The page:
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Saturday, April 3, 2010

The Howling Review

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For some reason, I have been on a werewolf watching kick as of late. Last night I watched one of the best lycan movies ever, The Howling.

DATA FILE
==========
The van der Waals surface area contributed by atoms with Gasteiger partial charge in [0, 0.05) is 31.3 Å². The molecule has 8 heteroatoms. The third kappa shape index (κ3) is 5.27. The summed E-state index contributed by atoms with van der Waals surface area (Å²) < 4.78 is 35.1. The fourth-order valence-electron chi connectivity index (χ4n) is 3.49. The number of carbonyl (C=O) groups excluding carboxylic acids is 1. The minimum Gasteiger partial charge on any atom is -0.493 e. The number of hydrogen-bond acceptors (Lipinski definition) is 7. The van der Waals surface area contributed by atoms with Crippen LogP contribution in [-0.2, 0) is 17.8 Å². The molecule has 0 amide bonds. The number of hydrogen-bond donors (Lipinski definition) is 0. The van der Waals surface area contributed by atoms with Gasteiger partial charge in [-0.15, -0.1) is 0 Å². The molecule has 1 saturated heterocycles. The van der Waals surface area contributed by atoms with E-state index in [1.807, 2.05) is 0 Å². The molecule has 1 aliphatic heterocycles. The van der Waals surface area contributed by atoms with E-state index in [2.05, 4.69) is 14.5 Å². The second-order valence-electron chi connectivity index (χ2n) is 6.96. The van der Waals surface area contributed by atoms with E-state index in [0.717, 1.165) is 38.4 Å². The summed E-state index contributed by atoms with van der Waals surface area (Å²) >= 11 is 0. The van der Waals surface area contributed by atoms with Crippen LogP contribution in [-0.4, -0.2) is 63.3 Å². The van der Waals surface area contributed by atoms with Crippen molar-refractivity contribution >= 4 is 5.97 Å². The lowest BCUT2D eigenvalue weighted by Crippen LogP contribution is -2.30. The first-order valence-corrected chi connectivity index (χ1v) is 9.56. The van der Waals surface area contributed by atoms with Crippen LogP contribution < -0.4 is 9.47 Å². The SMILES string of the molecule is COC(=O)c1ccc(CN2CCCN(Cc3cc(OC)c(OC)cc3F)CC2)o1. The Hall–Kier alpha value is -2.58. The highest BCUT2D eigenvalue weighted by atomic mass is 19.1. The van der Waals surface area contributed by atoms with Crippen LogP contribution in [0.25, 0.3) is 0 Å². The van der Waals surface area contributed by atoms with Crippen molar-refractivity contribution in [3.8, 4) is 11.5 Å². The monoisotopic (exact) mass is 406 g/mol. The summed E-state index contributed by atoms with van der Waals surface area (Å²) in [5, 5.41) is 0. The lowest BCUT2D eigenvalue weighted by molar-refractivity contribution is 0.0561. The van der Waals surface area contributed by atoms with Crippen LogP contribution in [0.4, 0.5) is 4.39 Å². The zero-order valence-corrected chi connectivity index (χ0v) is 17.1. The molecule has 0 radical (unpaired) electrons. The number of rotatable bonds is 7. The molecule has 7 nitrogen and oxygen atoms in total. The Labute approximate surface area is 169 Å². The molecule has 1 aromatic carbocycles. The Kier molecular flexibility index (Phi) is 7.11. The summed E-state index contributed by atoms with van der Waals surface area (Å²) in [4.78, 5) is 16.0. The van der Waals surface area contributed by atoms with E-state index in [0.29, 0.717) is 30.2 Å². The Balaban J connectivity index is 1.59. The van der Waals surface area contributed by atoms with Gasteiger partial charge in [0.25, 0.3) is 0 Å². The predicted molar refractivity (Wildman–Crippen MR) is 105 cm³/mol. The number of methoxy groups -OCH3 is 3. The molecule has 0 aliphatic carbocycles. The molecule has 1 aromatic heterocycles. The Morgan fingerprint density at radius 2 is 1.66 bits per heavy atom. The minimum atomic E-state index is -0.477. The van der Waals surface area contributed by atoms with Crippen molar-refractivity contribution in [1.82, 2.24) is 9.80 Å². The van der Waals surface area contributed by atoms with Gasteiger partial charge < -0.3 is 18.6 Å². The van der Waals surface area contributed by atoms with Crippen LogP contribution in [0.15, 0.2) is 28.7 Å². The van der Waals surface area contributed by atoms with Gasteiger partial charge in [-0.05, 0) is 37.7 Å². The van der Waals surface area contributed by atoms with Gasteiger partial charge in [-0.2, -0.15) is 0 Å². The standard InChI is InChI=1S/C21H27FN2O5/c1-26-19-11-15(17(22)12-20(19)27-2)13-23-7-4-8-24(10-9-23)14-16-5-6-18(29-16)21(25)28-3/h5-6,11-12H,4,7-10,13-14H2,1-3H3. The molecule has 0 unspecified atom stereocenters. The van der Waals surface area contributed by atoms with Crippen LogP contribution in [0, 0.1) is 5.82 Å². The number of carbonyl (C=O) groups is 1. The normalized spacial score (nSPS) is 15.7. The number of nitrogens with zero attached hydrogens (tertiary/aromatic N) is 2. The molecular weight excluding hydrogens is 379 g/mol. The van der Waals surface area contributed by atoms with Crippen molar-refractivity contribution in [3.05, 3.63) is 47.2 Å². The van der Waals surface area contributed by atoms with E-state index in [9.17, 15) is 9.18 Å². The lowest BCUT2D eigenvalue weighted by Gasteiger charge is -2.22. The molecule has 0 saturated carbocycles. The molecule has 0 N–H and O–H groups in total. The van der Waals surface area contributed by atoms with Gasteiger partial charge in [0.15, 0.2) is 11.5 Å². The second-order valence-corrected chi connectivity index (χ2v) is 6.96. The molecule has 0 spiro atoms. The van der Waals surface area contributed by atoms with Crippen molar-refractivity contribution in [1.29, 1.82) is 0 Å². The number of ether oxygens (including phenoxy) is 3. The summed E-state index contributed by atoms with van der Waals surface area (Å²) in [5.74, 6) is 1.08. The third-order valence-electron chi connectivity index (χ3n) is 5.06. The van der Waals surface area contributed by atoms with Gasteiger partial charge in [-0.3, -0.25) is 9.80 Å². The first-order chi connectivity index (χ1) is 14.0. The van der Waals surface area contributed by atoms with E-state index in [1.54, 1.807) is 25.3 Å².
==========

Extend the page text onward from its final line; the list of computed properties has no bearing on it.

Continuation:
Directed by Joe Dante of Gremlins fame, The Howling follows Karen White (Dee Wallace-Stone) who is a Los Angeles television news anchor as she is being stalked by a serial murderer named Eddie Quist (Robert Picardo). In cooperation with the police, she takes part in a scheme to capture Eddie by agreeing to meet him in a sleazy porno theater. Eddie forces Karen to watch a video of a young woman being raped, and when Karen turns around to see Eddie she screams. The police enter and shoot Eddie, and although Karen is safe, she suffers amnesia. Her therapist, Dr. George Waggner (Patrick Macnee), decides to send her and her husband, Bill Neill (Christopher Stone), to "The Colony", a secluded resort in the countryside where he sends patients for treatment. Too bad The Colony's patients all carry a secret... I found this to be one of Dee Wallace's best films, along with Cujo, and her on screen chemistry with Christopher Stone was very real. I am sure that can be partially contributed to the fact that they were married around the time of filming The Howling. As with most werewolf films, the transformations are one of the main things used to draw in the viewer. Rick Baker was originally attached to the film but left to work on An American Werewolf In London, and he gave us the best transformation ever seen. On The Howling, the FX were handed over to a young man by the name of Rob Bottin. Bottin's most celebrated effect was the on-screen transformation of Eddie Quist, which involved air bladders under latex facial applications to give the illusion of transformation. Even though it was creepy and filmed very well, it couldn't stand up to the job Baker would do on AWIL. The story for The Howling is the true strength here. Taken from a novel by Gary Brandner of the same name, the film actually deviates a lot. One of the biggest changes was that in the book, Karyn is raped by a man in her apartment and ends up having a miscarriage, thus giving her a nervous breakdown. In the movie, she is saved by the police before she is attacked by a werewolf in an adult bookstore. I think the scenario in the novel was much more effective for giving someone a nervous breakdown. This film is the best in the series, with only part 3 being somewhat entertaining. If you have never seen The Howling, give it a try. The ending has always been memorable to me and the film took itself serious.